A storm forecasted for Northern New Mexico this weekend is causing concerns about potential flooding in the Rio en Medio burn area in the Santa Fe National Forest.

“We are seeing favorable conditions for thunderstorm activity and heavy rainfall,” said Scott Overpeck, a meteorologist with the National Weather Service in Albuquerque. “Flash flooding is a particular concern on wildfire burn scars because when water hits those burn areas, it completely runs off and brings debris with it.”

Steve Vrooman of Keystone Restoration Ecology has been working to restore the Rio en Medio stream and wetlands after the Medio Fire burned some 4,000 acres of forest last summer. Heavy flooding could be damaging to the area’s ecology, Vrooman said.

“We saw one of those [floods] this spring,” Vrooman said.

The runoff carried large amounts of toxic ash into the Rio en Medio stream. “It moved a lot of ash. There was considerable fishkill,” Vrooman said.

Another flood could potentially swell the 8-foot wide Rio en Medio to 20 or 25 feet wide and lead to property damage downstream, he said.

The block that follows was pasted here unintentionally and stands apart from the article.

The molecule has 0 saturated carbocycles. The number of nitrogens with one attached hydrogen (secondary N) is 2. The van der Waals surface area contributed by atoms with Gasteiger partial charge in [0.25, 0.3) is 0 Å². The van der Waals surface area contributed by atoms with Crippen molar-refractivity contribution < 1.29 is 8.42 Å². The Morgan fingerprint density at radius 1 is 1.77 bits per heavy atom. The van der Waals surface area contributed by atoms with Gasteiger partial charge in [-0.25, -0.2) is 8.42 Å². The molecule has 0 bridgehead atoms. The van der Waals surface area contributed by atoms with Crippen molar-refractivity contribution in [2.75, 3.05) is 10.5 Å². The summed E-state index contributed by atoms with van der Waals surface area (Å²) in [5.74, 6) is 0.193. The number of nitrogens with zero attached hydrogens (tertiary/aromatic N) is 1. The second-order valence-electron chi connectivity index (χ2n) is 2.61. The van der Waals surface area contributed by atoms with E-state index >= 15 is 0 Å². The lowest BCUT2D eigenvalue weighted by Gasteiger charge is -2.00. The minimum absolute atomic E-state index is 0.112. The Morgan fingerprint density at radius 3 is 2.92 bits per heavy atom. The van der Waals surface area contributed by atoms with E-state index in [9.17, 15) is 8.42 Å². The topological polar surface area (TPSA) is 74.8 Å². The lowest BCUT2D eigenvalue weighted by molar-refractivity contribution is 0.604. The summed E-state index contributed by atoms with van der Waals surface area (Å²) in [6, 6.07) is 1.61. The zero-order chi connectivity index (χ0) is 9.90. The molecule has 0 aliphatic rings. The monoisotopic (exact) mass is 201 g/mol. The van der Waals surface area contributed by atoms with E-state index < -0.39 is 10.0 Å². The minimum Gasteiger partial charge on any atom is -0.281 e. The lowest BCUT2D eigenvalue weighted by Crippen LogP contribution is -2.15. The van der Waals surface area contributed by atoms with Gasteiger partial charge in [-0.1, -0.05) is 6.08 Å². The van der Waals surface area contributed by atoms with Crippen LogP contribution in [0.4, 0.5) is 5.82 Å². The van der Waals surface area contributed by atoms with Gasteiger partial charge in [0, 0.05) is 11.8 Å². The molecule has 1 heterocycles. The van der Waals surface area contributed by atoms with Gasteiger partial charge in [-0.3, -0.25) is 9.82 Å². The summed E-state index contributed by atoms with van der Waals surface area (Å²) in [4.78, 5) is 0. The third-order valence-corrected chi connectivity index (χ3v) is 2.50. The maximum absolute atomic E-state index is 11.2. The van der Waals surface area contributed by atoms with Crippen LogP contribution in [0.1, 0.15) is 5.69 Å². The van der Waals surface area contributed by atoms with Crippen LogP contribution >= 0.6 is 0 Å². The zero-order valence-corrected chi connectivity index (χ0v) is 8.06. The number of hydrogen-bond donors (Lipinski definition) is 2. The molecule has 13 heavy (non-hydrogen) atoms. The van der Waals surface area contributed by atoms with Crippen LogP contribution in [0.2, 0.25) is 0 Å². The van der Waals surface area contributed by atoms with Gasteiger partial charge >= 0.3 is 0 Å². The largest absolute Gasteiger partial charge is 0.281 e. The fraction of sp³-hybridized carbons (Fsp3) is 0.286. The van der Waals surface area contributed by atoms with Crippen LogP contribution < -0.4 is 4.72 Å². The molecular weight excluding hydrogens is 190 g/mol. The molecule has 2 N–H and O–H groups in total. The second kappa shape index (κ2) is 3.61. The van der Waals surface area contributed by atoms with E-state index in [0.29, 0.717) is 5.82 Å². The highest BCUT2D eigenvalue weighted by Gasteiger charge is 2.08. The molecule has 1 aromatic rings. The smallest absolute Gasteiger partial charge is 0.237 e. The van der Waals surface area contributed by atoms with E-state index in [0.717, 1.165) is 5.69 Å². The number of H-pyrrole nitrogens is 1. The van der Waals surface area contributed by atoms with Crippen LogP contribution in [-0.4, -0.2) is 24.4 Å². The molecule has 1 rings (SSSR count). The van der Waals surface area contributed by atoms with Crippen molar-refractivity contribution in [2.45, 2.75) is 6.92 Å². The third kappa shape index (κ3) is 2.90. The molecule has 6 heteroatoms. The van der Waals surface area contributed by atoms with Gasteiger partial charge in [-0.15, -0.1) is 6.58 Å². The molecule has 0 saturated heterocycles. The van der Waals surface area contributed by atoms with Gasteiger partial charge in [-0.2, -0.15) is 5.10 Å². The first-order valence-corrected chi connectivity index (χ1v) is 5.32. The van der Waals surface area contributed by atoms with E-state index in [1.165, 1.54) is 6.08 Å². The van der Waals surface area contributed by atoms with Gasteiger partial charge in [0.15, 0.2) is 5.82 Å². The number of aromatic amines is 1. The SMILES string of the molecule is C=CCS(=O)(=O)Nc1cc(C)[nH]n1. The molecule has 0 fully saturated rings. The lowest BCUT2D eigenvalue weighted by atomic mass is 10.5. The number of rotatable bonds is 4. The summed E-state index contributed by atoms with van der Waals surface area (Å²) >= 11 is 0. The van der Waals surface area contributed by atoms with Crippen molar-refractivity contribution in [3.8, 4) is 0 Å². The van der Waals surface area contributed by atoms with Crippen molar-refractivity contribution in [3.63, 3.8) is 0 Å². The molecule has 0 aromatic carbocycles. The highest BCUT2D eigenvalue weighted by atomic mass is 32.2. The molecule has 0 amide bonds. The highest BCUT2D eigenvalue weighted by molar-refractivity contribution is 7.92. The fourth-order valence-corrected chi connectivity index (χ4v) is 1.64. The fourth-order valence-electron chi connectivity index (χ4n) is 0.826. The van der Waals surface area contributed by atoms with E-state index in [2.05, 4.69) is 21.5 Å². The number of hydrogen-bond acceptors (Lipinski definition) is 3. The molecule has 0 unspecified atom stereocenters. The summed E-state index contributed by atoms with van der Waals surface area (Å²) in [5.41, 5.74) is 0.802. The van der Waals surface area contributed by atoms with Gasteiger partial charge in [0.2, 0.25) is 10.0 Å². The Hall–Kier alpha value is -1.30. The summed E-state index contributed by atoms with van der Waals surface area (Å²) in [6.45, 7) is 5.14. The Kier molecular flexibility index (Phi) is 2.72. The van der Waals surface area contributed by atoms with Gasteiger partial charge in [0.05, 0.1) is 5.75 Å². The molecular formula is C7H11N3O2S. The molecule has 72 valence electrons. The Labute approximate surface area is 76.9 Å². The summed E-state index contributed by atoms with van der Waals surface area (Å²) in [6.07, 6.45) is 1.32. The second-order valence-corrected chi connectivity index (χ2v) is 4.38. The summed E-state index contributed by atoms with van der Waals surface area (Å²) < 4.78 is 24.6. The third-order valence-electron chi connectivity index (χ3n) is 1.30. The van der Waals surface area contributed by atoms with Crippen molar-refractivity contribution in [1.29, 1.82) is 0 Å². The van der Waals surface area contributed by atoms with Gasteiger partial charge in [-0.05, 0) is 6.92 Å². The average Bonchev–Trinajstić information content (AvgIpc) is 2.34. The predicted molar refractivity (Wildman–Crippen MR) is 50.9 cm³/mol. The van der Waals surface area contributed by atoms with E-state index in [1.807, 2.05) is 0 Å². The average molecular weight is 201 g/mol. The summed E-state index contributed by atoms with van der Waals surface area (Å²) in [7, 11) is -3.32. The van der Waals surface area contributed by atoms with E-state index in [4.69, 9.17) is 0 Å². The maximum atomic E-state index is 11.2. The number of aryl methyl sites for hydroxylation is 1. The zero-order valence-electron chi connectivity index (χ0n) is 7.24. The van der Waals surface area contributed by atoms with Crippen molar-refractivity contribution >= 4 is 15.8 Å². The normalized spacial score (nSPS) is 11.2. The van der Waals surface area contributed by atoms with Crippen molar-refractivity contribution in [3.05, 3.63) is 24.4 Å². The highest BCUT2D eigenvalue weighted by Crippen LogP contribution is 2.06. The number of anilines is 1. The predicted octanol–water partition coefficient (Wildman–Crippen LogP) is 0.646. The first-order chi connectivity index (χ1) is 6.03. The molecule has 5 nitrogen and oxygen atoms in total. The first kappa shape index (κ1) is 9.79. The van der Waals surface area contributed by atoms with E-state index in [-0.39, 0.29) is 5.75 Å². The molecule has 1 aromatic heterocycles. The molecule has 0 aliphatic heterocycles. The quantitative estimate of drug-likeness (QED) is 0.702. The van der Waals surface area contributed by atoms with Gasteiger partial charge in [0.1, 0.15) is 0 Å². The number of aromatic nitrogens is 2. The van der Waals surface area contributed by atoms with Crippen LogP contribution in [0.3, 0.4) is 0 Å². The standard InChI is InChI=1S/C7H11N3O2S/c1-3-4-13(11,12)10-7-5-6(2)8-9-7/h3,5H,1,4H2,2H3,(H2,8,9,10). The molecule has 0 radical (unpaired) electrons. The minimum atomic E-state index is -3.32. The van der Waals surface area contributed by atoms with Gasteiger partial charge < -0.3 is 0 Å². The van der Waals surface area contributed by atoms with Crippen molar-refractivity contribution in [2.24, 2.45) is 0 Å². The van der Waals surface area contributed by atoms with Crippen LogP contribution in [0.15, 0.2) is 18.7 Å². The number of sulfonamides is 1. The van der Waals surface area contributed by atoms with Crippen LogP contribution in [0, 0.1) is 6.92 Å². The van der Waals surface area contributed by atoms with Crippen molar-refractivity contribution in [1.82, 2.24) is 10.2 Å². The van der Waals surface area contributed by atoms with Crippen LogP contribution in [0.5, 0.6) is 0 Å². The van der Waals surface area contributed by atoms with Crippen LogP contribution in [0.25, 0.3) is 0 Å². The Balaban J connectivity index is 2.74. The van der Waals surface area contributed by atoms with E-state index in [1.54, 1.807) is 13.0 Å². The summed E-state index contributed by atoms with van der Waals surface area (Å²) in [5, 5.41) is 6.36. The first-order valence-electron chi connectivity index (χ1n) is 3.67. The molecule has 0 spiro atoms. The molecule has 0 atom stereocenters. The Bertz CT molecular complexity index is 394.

Post-fire hazards have led to the closure of the popular Rio en Medio Trail No. 163 since 2020.

“We know that locations downstream from burned areas are very susceptible to flash flooding and debris flow under monsoon conditions,” said Julie Anne Overton, a spokeswoman for the Santa Fe National Forest. “The Medio Fire burned in steep terrain, and even moderate rainfall that might normally be absorbed into unburned soil can turn into a flash flood pretty quickly under post-fire conditions.”

The agency said it would reassess the closure order after the monsoon season is over.

In Santa Fe, there is a

60 percent chance of precipitation Saturday afternoon, increasing to 80 percent Sunday, then dropping to 70 percent Monday, Overpeck said.

The storm could impact both the Rio en Medio and Ute Park burn scars. The Ute Park Fire burned over 35,000 acres in the mountains between Cimarron and Eagles Nest in 2018.

“You have no water soaking in the ground,” Overpeck said of the potential for high volumes of runoff that could lead to “flash floods” in the burn areas as well as a “potential road closure” in the flood path.

Vrooman hopes the rain forecasted this weekend won’t be too severe. “Every rainstorm that doesn’t flood is a good one,” he said.

The Rio en Medio burn scar has seen a recent emergence of mushrooms, wildflowers and aspen root sprouts coming up from the charred soil.

“It’s coming back,” Vrooman said. “The whole place was a blackened moonscape in March.”

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